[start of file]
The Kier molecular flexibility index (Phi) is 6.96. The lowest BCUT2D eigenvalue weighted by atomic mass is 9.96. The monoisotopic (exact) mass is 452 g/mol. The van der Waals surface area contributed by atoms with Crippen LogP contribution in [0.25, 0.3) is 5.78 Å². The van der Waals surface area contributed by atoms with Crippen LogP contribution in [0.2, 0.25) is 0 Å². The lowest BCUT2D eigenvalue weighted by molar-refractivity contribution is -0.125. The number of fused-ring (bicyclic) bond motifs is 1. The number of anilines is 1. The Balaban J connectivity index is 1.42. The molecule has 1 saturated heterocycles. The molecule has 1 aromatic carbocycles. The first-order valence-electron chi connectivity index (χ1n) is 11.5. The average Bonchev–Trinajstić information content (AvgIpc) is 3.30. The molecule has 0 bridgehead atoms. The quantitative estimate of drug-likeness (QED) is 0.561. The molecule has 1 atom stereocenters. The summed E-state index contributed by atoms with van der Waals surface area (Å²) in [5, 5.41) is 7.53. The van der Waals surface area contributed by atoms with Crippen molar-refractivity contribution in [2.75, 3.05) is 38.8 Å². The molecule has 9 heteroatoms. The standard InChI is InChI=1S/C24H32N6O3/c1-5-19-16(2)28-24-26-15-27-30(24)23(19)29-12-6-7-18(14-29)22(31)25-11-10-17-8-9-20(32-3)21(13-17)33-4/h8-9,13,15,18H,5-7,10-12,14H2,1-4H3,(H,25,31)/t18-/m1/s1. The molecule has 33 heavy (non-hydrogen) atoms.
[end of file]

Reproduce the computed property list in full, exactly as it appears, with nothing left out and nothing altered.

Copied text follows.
The Kier molecular flexibility index (Phi) is 6.96. The lowest BCUT2D eigenvalue weighted by atomic mass is 9.96. The monoisotopic (exact) mass is 452 g/mol. The van der Waals surface area contributed by atoms with Crippen LogP contribution in [0.25, 0.3) is 5.78 Å². The van der Waals surface area contributed by atoms with Crippen LogP contribution in [0.2, 0.25) is 0 Å². The lowest BCUT2D eigenvalue weighted by molar-refractivity contribution is -0.125. The number of fused-ring (bicyclic) bond motifs is 1. The number of anilines is 1. The Balaban J connectivity index is 1.42. The molecule has 1 saturated heterocycles. The molecule has 1 aromatic carbocycles. The first-order valence-electron chi connectivity index (χ1n) is 11.5. The average Bonchev–Trinajstić information content (AvgIpc) is 3.30. The molecule has 0 bridgehead atoms. The quantitative estimate of drug-likeness (QED) is 0.561. The molecule has 1 atom stereocenters. The summed E-state index contributed by atoms with van der Waals surface area (Å²) in [5, 5.41) is 7.53. The van der Waals surface area contributed by atoms with Crippen molar-refractivity contribution in [2.75, 3.05) is 38.8 Å². The molecule has 9 heteroatoms. The standard InChI is InChI=1S/C24H32N6O3/c1-5-19-16(2)28-24-26-15-27-30(24)23(19)29-12-6-7-18(14-29)22(31)25-11-10-17-8-9-20(32-3)21(13-17)33-4/h8-9,13,15,18H,5-7,10-12,14H2,1-4H3,(H,25,31)/t18-/m1/s1. The molecule has 33 heavy (non-hydrogen) atoms.